/  11.24.2020

David Dinkins, New York City’s first and only Black mayor, passed away on Monday (Nov. 23) night, according to various news outlets including New York Post. He was 93 years old.

Dinkins was elected into office in 1989 after defeating Ed Koch, who served three terms prior, in the Democratic primary. He would go on to beat Republican opponent Rudy Giuliani and officially become the 106th mayor of the Big Apple. Dinkins would only serve one term before being defeated by Giuliani in the next election season.

The former politician’s run in office was often met with negativity and racist backlash in a time where much racial unrest was prevalent. But, he always kept his composure and served with dignity. Dinkins was even called a “gorgeous mosaic.”

Per news publications, he passed away tonight in his Upper East side apartment at around 9:30 p.m. ET. “David was a historic mayor. He showed that a Black candidate can win biracial support in a city-wide race,” former Gov. David Paterson, who served as the first African-American governor of New York City, told the Post. “There’s a special appreciation for him. He tried very hard to be the mayor of all the people.”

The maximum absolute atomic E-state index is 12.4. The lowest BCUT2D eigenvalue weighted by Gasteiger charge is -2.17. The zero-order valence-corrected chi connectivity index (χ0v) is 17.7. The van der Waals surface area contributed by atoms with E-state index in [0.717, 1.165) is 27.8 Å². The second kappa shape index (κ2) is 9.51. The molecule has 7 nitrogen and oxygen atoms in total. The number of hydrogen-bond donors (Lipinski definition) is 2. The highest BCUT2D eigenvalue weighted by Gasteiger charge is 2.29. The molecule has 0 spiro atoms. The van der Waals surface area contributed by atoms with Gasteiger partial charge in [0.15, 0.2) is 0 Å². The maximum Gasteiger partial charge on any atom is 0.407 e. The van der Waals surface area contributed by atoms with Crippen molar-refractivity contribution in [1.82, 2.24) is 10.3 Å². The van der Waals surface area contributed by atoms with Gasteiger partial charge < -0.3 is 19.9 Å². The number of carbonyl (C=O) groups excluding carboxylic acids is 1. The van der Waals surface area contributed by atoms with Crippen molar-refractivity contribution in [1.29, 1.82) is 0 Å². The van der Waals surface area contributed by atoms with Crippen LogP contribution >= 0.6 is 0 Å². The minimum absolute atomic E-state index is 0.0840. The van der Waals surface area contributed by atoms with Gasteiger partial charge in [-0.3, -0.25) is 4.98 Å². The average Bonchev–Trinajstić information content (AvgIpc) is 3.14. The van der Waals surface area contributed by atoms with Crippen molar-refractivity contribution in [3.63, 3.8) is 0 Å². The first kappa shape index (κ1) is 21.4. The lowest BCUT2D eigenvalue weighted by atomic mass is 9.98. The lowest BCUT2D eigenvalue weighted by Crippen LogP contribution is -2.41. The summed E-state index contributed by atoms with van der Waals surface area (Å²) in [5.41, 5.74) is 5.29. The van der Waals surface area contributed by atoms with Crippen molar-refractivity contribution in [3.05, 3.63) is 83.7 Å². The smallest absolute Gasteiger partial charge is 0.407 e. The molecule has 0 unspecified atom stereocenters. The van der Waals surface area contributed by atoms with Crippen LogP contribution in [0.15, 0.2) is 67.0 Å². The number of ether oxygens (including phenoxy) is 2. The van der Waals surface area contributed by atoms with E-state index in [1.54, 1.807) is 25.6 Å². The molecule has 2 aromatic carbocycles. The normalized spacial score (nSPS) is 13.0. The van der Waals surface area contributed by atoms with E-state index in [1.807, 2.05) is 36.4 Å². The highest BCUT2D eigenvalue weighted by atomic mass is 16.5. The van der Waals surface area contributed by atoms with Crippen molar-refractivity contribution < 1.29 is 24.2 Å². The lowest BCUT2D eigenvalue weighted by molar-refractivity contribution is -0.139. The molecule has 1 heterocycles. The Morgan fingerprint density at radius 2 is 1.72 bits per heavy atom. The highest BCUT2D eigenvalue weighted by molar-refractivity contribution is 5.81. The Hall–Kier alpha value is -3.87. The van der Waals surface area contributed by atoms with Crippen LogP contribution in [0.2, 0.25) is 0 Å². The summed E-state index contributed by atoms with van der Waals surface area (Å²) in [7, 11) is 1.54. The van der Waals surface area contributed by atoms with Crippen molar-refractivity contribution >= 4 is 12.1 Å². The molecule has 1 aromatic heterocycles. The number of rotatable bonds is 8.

Al Sharpton continued: “David Dinkins was a forerunner to Barack Obama. He was elected saying the same things. He helped to change the psychology of American politics, making it more inclusive and more progressive.”

The civil right activist would add, “He was almost too nice to be mayor of New York.”

“He maintained dignity, class and gentlemanly-ness so rare in today’s world,” continued Ken Sunshine, Dinkins’ former first chief of staff.

Dinkins was born in Trenton, N.J. on July 10, 1927. He and his family would later move to Harlem before he returned to his birthplace to attended high school. The history-making politician would enroll in Howard University before entering the United States Marine Corps and serving in World War II.

Dinkins would later return to Howard after his military service ended to graduate from the prestigious HBCU with honors and a bachelor’s degree in mathematics. Next, he would obtain his law degree from Brooklyn Law School in 1956.

After graduation, his political career took off — and the rest would be history.

His wife, Joyce, who he met at Howard, passed away five weeks ago.


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